Sorry But Sweating Out a Hangover Doesn’t Really Work

After a boozy night, many will attempt to remedy their hangovers with a sweat sesh.

Sweating out the alcohol and toxins consumed the night before seems like a great idea, and in theory, helps move your dreadful hangover along its course. Unfortunately, this isn’t really the case. In fact, working out while hungover is actually counter-productive.

“Sweat is not a vehicle by which toxins leave the body. This is the liver’s job,” Dr Sunitha D. Posina, M.D. told Bustle, adding: “It is your liver that is doing the heavy lifting to detoxify your system.”

While exercise will make you feel better thanks to the boost of endorphins, this is a short-lived approach and doesn’t fix a hangover. According to Dr Posina, staying hydrated, eating something nourishing and resting is the best hangover fix as your liver needs to do the rest.

“Almost all the alcohol that you consume will be metabolised and absorbed mainly by the liver, but the brain, stomach, and pancreas also metabolise some of it,” Dr Posina said. “The alcohol that remains, which is between 2 and 10%, is discharged from the body by sweating, urinating, vomiting, or bowel movement.”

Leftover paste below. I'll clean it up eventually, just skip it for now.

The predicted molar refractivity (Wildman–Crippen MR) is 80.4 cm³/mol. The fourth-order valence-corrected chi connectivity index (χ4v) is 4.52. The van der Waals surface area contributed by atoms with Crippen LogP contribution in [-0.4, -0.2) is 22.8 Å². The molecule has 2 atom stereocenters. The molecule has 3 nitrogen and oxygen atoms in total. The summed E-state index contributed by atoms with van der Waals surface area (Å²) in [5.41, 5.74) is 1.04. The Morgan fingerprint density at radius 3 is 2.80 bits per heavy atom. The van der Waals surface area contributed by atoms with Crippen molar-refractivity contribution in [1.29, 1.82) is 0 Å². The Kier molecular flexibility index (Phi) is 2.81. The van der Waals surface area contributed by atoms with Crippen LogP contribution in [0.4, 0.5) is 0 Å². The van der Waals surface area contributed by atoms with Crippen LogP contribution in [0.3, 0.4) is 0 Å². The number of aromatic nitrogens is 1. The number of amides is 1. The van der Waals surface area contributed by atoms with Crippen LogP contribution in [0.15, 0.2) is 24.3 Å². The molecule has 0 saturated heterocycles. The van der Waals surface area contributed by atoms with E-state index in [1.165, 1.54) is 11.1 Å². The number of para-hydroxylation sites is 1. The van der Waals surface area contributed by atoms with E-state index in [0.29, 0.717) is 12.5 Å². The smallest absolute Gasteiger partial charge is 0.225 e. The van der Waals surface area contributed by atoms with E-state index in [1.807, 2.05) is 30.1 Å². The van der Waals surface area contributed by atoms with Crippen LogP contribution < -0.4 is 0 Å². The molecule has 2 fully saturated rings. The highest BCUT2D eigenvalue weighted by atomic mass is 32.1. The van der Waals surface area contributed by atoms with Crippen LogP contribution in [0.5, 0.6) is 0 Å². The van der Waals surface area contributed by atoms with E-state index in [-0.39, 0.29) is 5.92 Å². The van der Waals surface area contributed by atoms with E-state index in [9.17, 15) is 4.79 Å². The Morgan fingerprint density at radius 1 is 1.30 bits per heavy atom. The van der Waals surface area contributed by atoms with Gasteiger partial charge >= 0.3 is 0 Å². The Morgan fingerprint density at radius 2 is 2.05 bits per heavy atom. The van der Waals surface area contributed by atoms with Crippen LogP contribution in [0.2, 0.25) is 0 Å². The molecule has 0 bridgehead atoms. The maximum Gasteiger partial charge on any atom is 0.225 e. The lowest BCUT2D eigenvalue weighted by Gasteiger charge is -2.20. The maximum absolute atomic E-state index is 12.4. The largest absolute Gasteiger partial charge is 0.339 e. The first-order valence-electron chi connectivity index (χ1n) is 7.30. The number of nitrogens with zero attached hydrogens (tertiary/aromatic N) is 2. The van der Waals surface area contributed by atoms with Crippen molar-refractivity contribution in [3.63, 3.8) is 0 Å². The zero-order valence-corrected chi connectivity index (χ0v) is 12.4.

So, while it might smell like you’re sweating out last night’s wine, beer or gin, it’s actually the byproducts of the alcohol that is being processed by your body and according to Bustle, is evidence your system is working hard internally.

Instead of putting your body through a punishing workout as it attempts to process last night’s drinks, increase your water intake and simply rest. Oh, and skip the sauna session too — it won’t help “detox” your hangover.

“Hangovers really come down to dehydration, so sweating or making yourself sweat with physical activity or layers of clothes is not going to help you get over the effects of the alcohol,” Dr Posina said.

In fact, working out while severely dehydrated, which you often are after drinking copious amounts of alcohol, can be dangerous for your health in general.

“Exercising while being severely dehydrated can cause an increase in heart rate (tachycardia) which can impair blood flow to the rest of the body, resulting in mental and muscular fatigue,” trainer and nurse Kristi Nickless, R.N. told Bustle.

If you do want to experience a little endorphin high without putting your body through a brutal workout, opt for a gentle yoga practice or simply head out for a walk to get your body moving, all while prioritising your water intake.

Read more stories from The Latch and follow us on Facebook.